Entrepreneurship in developing countries: GEM 2014

The Global Entrepreneurship Monitor (GEM) 2014 report is a very important one indeed. As a very nice short video explains, GEM has created a growing network of scholars and evidence base comparing entrepreneurial activity across the world. The 2014 report is important as it includes growing coverage of and information on African countries.

As the global report and the Africa Report highlight, African economies show high social valuation of entrepreneurship (while European economies show the lowest). Pages 44-45 describe the growing evidence on African entrepreneurship. One’s initial reaction might be that you’d expect this to be the case, as people in poorer countries simply don’t have any other opportunities.

But the story is more complex. While 22% of male entrepreneurs and 31% of female entrepreneurs in Africa (table A.5) start enterprises out of necessity rather than opportunity, this is not much higher than in other regions (for example, in Canada too20% of women who started a business did so out of necessity). Of course, as circumstances and expectations are different, comparisons of valuation are not easily made particularly across contexts with hugely varying income levels.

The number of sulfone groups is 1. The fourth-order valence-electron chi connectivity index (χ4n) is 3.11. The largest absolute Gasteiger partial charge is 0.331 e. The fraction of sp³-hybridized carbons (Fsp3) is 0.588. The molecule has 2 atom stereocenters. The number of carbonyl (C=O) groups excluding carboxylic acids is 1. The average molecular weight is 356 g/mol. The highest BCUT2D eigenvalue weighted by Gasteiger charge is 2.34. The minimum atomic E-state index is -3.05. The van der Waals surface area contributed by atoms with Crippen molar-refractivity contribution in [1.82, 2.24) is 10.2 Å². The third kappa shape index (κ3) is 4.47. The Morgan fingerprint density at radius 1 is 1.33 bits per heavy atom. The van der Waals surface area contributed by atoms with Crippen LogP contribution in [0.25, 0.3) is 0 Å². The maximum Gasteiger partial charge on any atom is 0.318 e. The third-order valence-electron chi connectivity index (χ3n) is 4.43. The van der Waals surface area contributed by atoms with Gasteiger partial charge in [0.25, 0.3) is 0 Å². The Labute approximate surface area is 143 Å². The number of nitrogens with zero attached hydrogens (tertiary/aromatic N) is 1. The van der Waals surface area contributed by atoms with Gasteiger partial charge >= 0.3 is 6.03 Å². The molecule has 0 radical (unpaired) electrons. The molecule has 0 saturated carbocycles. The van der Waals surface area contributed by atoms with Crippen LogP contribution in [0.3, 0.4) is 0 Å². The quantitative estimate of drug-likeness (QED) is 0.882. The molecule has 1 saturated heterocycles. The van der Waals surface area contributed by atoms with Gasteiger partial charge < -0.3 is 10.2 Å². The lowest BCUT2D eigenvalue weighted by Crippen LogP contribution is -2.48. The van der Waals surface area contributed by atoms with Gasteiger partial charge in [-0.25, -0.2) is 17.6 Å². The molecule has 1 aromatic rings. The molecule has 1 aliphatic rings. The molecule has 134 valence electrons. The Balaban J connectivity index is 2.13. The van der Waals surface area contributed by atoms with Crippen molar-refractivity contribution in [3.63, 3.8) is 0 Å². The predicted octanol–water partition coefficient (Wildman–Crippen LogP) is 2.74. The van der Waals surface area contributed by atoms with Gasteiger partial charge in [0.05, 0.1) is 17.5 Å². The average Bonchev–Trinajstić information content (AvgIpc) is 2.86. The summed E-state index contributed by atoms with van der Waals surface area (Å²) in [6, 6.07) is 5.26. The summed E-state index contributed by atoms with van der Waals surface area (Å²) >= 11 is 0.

But there is also a remarkable difference across lower-income countries in terms of entrepreneurship rates, which does seem to give reason for an optimism about and in Africa. The Table below reproduces data for a selection of developing countries. From these data, one can only speculate, but it definitely seems worth exploring why rates in India are so much lower than in Botswana and Cameroon, and what – if these data do indeed reflect differences on the ground – what this might mean for policy.

Another gold mine of information from GEM is the gender-disaggregated data. GEM surveys how that early-stage entrepreneurial activity is gender sensitive, and that this is die to cultural, societal and economic reasons. While there are no differences in individual attributes, according to previous surveys, more men than women start enterprises, and they more often do this driven by opportunity rather than necessity. This gap varies too and is particularly high in for example Burkina Faso and Chile. Only in a few cases, including India, do men more often than women start business out of necessity. Again, this is only the aggregated data, and the surveys provide much more information to better understand both individual motives and country environment for entrepreneurship.

Early stage entrepreneurship (TEA), selection of countries , 2014
TEA TEA female TEA male
Angola 21.5 20.4 22.8
Argentina 14.4 11.2 17.8
Bolivia 27.4 25.0 29.9
Botswana 32.8 30.9 34.8
Brazil 17.2 17.5 17.0
Burkina Faso 21.7 18.7 25.4
Cameroon 37.4 34.1 40.9
Chile 26.8 23.7 30.1
China 15.5 14.2 16.8
Colombia 18.6 14.6 22.8
Costa Rica 11.3 11.0 11.7
Ecuador 32.6 32.2 33.0
El Salvador 19.5 19.7 19.3
Guatemala 20.4 16.9 24.4
India 6.6 4.6 8.5
Indonesia 14.2 15.2 13.2